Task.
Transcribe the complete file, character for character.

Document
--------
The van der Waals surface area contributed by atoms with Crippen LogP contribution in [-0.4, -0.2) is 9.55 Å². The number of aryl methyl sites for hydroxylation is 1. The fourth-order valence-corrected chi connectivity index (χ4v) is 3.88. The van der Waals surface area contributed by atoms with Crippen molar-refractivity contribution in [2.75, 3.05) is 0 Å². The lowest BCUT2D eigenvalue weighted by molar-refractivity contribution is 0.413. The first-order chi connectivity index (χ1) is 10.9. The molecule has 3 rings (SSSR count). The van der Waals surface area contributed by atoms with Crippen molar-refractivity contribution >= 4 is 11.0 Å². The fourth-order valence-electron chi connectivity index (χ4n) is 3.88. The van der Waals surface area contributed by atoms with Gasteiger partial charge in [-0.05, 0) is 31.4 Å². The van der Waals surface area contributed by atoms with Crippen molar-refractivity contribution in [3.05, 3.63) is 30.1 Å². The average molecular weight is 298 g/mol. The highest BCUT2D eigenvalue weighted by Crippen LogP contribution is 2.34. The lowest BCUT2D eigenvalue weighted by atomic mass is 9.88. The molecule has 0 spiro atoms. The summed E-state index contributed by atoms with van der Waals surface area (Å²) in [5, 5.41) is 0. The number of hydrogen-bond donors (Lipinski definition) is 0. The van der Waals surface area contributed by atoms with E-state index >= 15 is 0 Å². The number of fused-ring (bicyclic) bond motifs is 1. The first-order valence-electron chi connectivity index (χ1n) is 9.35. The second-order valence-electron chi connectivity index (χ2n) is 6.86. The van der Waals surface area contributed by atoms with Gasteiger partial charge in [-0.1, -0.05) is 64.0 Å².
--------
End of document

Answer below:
The van der Waals surface area contributed by atoms with Crippen LogP contribution in [-0.4, -0.2) is 9.55 Å². The number of aryl methyl sites for hydroxylation is 1. The fourth-order valence-corrected chi connectivity index (χ4v) is 3.88. The van der Waals surface area contributed by atoms with Crippen molar-refractivity contribution in [2.75, 3.05) is 0 Å². The lowest BCUT2D eigenvalue weighted by molar-refractivity contribution is 0.413. The first-order chi connectivity index (χ1) is 10.9. The molecule has 3 rings (SSSR count). The van der Waals surface area contributed by atoms with Crippen molar-refractivity contribution >= 4 is 11.0 Å². The fourth-order valence-electron chi connectivity index (χ4n) is 3.88. The van der Waals surface area contributed by atoms with Gasteiger partial charge in [-0.05, 0) is 31.4 Å². The van der Waals surface area contributed by atoms with Crippen molar-refractivity contribution in [3.05, 3.63) is 30.1 Å². The average molecular weight is 298 g/mol. The highest BCUT2D eigenvalue weighted by Crippen LogP contribution is 2.34. The lowest BCUT2D eigenvalue weighted by atomic mass is 9.88. The molecule has 0 spiro atoms. The summed E-state index contributed by atoms with van der Waals surface area (Å²) in [5, 5.41) is 0. The number of hydrogen-bond donors (Lipinski definition) is 0. The van der Waals surface area contributed by atoms with E-state index >= 15 is 0 Å². The number of fused-ring (bicyclic) bond motifs is 1. The first-order valence-electron chi connectivity index (χ1n) is 9.35. The second-order valence-electron chi connectivity index (χ2n) is 6.86. The van der Waals surface area contributed by atoms with Gasteiger partial charge in [-0.1, -0.05) is 64.0 Å².